Ya'll, Ima gonna be honest. For once in my life, I'm not in much of a talk-ie mood. So this here might be one of the most short-winded blog posts to date. Think of it as an early Christmas/Hanukkah/Kwanzaa/Winter Holiday gift from me to you.

You. Are. Welcome.
Anthropologie debuted these lovely painted bags last year. They had the look of being from actual vintage paintings and I really really wanted one...but I also really really couldn't drop that much coinage (I believe they were well over 100 bucks). And, just like all the rest of my Anthro-knock-offs, a DIY was born.
When I first spied these, I thought, well, I'll just start scouring the thrift stores for paintings and use those to create a bag. But that proved to be problematic. Firstly, I couldn't seem to find any decent paintings that weren't on black velvet. Which I actually thought might make an awesome bag and then what tiny amount of tact I have left spoke up and made herself heard with an: Um, NO. Secondly, when I did find a painting, I realized I'd probably bust needles trying to get threw the thickness of the canvas. So I shelved the idea.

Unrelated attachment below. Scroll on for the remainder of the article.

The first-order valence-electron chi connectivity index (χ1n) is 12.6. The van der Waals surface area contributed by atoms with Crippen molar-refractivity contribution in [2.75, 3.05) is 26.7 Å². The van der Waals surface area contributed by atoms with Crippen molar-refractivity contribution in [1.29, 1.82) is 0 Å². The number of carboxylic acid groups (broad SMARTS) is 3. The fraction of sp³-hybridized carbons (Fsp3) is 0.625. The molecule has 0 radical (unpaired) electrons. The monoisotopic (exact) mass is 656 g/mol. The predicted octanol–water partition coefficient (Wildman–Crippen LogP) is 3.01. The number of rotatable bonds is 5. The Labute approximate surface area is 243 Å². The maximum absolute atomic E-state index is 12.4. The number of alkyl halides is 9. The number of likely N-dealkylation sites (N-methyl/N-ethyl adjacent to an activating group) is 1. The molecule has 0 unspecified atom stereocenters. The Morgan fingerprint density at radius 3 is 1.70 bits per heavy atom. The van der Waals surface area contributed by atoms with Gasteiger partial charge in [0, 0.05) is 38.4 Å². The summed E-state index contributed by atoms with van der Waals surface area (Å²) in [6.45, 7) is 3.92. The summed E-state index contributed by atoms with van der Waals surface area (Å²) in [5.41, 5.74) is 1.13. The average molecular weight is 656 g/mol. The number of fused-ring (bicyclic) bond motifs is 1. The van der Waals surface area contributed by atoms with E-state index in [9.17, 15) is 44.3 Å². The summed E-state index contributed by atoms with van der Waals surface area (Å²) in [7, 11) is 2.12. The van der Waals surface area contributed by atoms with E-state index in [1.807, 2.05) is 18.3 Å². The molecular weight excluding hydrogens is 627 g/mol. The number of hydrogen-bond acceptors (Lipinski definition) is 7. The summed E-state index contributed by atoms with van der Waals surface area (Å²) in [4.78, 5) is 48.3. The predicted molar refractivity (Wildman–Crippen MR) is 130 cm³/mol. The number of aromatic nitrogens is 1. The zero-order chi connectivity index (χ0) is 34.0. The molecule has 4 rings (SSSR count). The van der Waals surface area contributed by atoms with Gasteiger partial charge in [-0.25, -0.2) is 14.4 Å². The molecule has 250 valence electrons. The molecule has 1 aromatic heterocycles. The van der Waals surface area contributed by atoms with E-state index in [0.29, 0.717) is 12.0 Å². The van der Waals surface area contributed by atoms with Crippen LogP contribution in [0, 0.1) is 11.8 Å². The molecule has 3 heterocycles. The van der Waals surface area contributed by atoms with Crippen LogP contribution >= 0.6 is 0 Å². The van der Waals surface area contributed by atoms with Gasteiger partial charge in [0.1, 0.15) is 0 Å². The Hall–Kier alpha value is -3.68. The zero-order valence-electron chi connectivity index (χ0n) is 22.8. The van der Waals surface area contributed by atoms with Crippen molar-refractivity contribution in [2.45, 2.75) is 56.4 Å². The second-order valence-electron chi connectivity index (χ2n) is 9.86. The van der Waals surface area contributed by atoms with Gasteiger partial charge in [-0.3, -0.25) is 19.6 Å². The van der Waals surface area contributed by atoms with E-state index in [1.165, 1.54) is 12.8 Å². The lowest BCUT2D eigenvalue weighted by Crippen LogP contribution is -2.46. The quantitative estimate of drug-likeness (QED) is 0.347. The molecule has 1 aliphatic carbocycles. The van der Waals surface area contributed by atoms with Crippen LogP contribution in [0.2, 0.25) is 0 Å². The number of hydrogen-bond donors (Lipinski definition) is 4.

Geesh, could I look more excited about this bag? I look like they just called me down to play on The Price is Right. Which I totally wouldn't be happy about because that's gotta be the suckiest game show ever.
When I stumbled upon this nondescript number at my local thrift spot, I scooped it up for a dollar and decided to paint my design onto a bag. P.S. doesn't this kinda look like a face? Tell me I'm not the only one that sees a winking man with a big beard and a wee nose.
After slathering both sides of the bag with a couple coats of gesso, I struggled to come up with a design for the thing. At the same time I was working on this necklace which, with it's colors and patterns, had Mary Blair's illustrations of It's a Small World on my mind. Which, if we're gonna be honest, is always on my mind.
I happened to pick up a batch of postcards of her work on a recent trip to Disneyland. I decided I needed this sketch of Small World by Blair on my bag.
I drew the whole thing out with light lines in pencil and proceeded to fill it in, paint-by-numbers style. I used the exact color palette as my necklace, because as I've stated before, these are The Best Colors in the World.